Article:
From Prehistoric times
The Thames Valley was originally settled by prehistoric people with the earliest occupations discovered so far dating from the New Stone Age, some 6,000 years ago. These are at Runnymede and Staines near the Thames, not far from present day London.
Important trading route
The river has been a very important trading route for hundreds of years and it was only during the latter half of the 20th century that it mostly ceased to carry goods. Nowadays leisure boats rather than barges are the main users of the Thames.
It was in medieval times that the river became increasingly important for trade, especially in those days for carrying wool from the lush Cotswold meadows to London. St Paul's Cathedral is built of Taynton stone quarried in the Cotswolds and carried to London by barges towed by men and horses from Radcot.
The World's busiest port
By the 18th century London was the world's busiest port
By the 18th century London was the world's busiest port and Reading, for example, received 95% of its goods by barge towed along the River Thames. The towpath between Lechlade and Putney, along which much of the Thames Path now travels, was established towards the end of the 18th century by the Thames Commissioners. It was a difficult task since many landowners refused permission for the towing path to enter their land or there were natural obstacles in its way. As a result in many places the towpath switched from one bank of the river to the other and ferries were used to transfer the towing horses across the river.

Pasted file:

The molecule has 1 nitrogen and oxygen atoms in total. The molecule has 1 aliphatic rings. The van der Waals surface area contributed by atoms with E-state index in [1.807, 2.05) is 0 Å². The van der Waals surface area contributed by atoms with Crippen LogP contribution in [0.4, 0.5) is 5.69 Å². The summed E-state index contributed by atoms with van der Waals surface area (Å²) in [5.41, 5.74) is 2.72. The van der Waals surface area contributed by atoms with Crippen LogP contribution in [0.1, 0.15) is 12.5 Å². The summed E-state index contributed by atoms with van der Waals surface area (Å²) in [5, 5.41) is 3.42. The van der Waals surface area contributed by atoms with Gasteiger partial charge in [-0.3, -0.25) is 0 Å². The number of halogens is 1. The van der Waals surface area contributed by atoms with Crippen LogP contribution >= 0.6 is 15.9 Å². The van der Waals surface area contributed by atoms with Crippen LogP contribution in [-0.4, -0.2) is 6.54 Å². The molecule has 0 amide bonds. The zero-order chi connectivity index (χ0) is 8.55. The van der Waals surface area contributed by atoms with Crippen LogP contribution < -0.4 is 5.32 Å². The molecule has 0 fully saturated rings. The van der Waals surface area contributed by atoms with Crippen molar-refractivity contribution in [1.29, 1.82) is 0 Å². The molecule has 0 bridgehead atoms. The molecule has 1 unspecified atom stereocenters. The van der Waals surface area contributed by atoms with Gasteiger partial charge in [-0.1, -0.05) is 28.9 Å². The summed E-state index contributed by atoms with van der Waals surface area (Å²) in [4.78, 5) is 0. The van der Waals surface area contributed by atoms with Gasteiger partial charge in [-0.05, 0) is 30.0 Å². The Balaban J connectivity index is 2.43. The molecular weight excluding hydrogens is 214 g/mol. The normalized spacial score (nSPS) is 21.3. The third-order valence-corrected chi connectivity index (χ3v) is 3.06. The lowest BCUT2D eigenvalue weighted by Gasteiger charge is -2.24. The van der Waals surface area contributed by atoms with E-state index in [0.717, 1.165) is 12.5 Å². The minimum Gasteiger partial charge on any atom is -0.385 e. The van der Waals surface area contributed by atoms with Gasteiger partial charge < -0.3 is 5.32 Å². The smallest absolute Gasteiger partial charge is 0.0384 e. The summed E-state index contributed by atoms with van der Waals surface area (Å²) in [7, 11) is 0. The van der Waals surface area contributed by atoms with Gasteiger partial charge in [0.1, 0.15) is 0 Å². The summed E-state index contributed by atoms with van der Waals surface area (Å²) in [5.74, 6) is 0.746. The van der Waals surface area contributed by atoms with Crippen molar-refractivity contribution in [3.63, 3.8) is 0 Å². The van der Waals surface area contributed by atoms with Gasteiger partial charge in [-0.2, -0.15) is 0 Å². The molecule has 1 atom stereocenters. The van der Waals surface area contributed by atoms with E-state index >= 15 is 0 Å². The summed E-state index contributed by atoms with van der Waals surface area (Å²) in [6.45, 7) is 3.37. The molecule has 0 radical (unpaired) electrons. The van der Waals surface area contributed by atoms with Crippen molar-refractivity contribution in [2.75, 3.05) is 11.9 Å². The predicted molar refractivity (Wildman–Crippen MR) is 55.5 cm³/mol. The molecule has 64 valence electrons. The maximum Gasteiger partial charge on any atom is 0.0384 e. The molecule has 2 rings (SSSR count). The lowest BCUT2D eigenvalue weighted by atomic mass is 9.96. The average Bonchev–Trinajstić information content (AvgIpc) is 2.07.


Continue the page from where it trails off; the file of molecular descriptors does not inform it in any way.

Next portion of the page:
When the commercial traffic died as a result of competition from the railways so did these navigation ferries. This created a major problem for the setting up of the Thames Path as either bridges had to be built where the old ferries used to operate or alternative routes to the towpath had to be found.